Thai junta threatens to arrest anti-junta student activists

The Thai junta has threatened to issue arrest warrants against anti-coup student activists who refuse to report to the police.  

On Thursday, Col Winthai Suwaree, the spokesperson of the junta’s National Council for Peace and Order (NCPO), announced that if the student activists from the Dao Din Group, an anti-junta student activist group from the northeastern province of Khon Kaen, fail to report to the police on 18 June, the police will issue arrest warrants against them.

He added that other student activists who took part in an activity to commemorate the 2014 coup d’état in front of the Bangkok Art and Culture Centre (BACC) in central Bangkok will also face arrest warrants if they fail to turn up at the police station on Friday.

“I would like to send a message to their families that they should not let their children act against the law. In the past, the police have tried their best to give opportunities and light punishment, but they still repeatedly commit wrongdoing,” said Winthai.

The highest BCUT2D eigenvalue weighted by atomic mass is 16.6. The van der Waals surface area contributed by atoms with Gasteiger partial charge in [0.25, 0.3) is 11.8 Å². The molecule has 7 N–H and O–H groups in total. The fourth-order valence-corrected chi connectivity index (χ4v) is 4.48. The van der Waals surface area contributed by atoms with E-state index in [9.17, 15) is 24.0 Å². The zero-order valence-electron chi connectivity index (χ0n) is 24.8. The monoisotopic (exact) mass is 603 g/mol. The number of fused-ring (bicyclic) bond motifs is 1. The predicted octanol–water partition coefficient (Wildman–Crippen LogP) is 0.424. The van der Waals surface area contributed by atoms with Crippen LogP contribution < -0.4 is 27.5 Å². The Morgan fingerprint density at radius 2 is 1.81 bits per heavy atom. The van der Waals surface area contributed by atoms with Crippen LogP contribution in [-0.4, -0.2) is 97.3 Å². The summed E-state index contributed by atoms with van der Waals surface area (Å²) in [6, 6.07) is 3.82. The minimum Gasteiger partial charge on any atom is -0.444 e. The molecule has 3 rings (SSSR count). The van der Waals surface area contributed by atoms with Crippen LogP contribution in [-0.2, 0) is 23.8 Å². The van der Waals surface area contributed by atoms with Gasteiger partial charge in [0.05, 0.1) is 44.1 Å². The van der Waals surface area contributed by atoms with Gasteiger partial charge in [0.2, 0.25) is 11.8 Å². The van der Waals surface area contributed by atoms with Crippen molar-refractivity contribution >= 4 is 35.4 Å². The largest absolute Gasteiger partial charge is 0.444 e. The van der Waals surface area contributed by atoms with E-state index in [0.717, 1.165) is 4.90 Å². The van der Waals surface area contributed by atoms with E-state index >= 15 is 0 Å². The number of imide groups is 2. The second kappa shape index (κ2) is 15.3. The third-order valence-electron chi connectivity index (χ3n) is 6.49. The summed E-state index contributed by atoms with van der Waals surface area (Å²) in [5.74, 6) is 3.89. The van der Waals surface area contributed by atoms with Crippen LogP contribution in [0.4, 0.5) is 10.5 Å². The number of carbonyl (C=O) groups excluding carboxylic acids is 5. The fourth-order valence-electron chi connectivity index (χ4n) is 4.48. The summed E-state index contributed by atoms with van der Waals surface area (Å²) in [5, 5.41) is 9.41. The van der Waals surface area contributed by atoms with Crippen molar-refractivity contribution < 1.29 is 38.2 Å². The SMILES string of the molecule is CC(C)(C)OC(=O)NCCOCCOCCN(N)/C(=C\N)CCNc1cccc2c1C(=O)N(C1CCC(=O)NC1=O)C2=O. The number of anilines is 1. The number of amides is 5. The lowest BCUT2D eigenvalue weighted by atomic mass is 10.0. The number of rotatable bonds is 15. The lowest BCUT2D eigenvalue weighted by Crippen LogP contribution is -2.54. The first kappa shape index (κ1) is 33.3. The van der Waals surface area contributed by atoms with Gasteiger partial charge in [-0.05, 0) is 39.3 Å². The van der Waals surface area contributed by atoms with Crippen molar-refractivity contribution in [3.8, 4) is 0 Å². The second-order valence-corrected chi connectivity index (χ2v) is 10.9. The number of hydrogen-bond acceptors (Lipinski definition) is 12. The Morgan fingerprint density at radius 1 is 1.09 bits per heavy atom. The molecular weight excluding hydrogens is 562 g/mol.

According to Matichon News, the junta’s spokesperson also said that the parents of the anti-junta student activists might also be called in since they are partially responsible for their children’s behaviour.

He added that for the Dao Din student activists the bail money of 50,000 baht lodged with the police as surety will be confiscated if they choose not to report in.

On 22 May, at least seven students from the Dao Din Group gathered at the Democracy Monument in Khon Kaen city centre to commemorate the 2014 coup d’état. Similarly, about 30 student activists gathered in front of the BACC in central Bangkok to hold a similar symbolic event.

The student activists from both groups were arrested by the police and briefly detained before being charged with defying NCPO Order No. 7/2014, which prohibits political gatherings with five or more persons.

Earlier, the police summonsed the Dao Din members to report on 8 June. However, they refused to report, saying that they hoped that their ‘civil resistance movement’ could inspire other activists and people to show solidarity against the military regime.


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